On the other hand, when compound (2) refluxed with potassium thiocyanate in dry acetone and in the presence of anhydrous potassium carbonate furnished the thiadiazolyl imithiazolidinone, which upon condensation with benzaldehyde, the (Z)-5-benzylidene-3-(5-heptadecyl-1,3,4 Thiadiazol-2-yl) iminothiadazolidine-4-one (9) obtained.

6.1. Antimicrobial Activities

The antimicrobial activity of the synthesized compounds (1-9) were investigated in vitro (using a modified Kirby-Bauer disc diffusion method against two bacterial strains namely, Escherichia coli (Gram-ve), and Staphylococcus aureus Gram +ve) and two fungal species namely, Aspergillus flavus and Candida albicans With Ampicilline and Amphotericin B as a positive references for antibacterial and antifungal agents, respectively and shown in Table 1. As shown in Table 1, the synthesized compounds showed variable inhibition efficiency against the tested microorganisms. Compounds (3 - 5 and 8) exhibit moderate

Scheme 1. Synthetic routes of compounds of (1 - 9) and surfactants (1(a-c) - 9(a-c)). (I) piperidine, ethanol, anhydrous K2CO3 reflux 6 hr. (II) piperazine, ethanol, anhydrous K2CO3 reflux 6 hr. (III) Urea, ethanol, anhydrous K2CO3 reflux 10 hr. (IV) benzaldehyde, glacial acetic acid, anhydrous sodium acetate, reflux 10 hr. (V) thiourea, ethanol, anhydrous K2CO3 reflux 10 hr. (VI) Potassium thiocyanate, acetone, anhydrous K2CO3 reflux 2 hr. (VII) benzaldehyde, glacial acetic acid, anhydrous sodium acetate, reflux 10 hr. (XI) n = 3, 5 and 7 mol of propylene oxide (P.o.).

Figure 1. Mass fragmentation of compound 3.

Figure 2. Mass fragmentation of compound 4.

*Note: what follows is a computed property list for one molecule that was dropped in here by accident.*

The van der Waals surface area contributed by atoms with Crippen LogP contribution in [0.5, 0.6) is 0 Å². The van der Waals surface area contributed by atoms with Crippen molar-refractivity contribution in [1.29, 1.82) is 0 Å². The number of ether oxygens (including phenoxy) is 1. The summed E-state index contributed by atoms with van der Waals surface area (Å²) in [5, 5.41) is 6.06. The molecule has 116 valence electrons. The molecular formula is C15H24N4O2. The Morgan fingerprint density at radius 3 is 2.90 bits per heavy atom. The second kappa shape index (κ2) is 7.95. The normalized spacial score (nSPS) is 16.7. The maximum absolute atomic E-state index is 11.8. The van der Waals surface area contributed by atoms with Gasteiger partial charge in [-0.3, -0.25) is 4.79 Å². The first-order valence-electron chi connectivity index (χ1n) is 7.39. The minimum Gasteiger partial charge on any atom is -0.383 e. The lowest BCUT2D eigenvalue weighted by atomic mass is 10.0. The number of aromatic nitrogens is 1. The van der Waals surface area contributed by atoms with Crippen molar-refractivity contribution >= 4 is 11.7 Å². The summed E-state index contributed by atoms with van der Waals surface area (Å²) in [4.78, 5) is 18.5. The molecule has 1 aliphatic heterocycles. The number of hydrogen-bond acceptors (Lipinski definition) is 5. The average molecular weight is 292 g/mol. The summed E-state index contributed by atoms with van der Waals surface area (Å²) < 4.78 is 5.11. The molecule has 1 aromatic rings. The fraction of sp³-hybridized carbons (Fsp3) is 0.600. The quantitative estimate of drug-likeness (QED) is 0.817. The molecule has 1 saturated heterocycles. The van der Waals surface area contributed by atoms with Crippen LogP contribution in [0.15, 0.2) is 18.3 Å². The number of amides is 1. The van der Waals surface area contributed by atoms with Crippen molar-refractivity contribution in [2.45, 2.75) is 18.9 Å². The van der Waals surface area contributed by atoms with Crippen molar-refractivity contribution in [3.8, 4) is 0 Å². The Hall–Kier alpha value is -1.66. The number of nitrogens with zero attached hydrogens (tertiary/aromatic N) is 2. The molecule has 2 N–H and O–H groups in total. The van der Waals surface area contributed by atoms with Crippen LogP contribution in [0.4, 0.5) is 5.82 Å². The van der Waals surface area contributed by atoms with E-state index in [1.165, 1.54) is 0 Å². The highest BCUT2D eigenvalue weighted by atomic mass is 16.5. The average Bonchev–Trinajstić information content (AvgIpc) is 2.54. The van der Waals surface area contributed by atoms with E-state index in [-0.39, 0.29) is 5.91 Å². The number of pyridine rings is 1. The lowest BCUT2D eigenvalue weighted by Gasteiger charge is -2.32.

Figure 3. Mass fragmentation of compound 7.

activity towards both tested fungi and bacterial strains. While, compound (7) showed the highest activity towards the tested microorganisms. Which may be possibly due to the presence of the =N-C-S moiety. On the other side, compounds (6 and 9) revealed good activity towards both bacterial and fungal species. These results are in agreement with previously reported results for thiadiazole derivatives [43] [44] [45] [46] .

Figure 4. Mass fragmentation of compound 9.

6.2. Nonionic Surfactants from the Synthesized Compounds

Addition of propylene oxide in different moles (3, 5 and 7 mol) to the new synthesized compounds (2 - 9) produced the nonionic surfactants 2(a-c) - 9(a-c) which elucidated via their IR and 1H-NMR spectra.

IR spectrum of these compounds showed a broad band in the region (3.500 - 2.500) cm−1 and two other bands in the region of (1100 - 1000) cm−1 and (950 - 900) cm−1, which attributed to (υOH) and (υC-O-C) ether linkage, respectively, in addition to the other bands reported for these compounds. 1H-NMR spectrum showed the propyleneoxy group protons as multiple signals with the chemical shift (3.5 - 3.7) ppm. The physical properties of these compounds are dipped in Table 2.

6.3. Surface Active Properties

The surface active properties of the new propoxylated compounds 2(a-c) to 9(a-c) were evaluated in a neutral medium, and the data obtained are listed in Table 3(a), Table 3(b).

6.4. Surface and Interfacial Tensions

The ability of surfactants to lower the surface and interfacial tension make them available for large number of applications [47] . As their molecules dissociate in water, they weaken the hydrogen bond by orientate themselves in-between the water molecules, which decreases the holding forces and lowers the surface and interfacial tension. The surface and Interfacial Tensions of the new synthesized surfactants increases by increasing the number of propylene oxide units (Table 3(a)), which may be attributed to increase the attractive forces and this is in accordance with the previously reported results [48] .

6.5. Cloud Point

The temperature above which an aqueous solution of surfactants becomes turbid and separates into two phases is the cloud point of surfactant. It is considered effective when used near or below the cloud point, which is helping in determination of the storage stability. The cloud point depends on the chemical structure [49] [50] , and it was reported that it increase with increasing the hydrophilic part [51] [52] , and this is compatible with our results (Table 3(a)).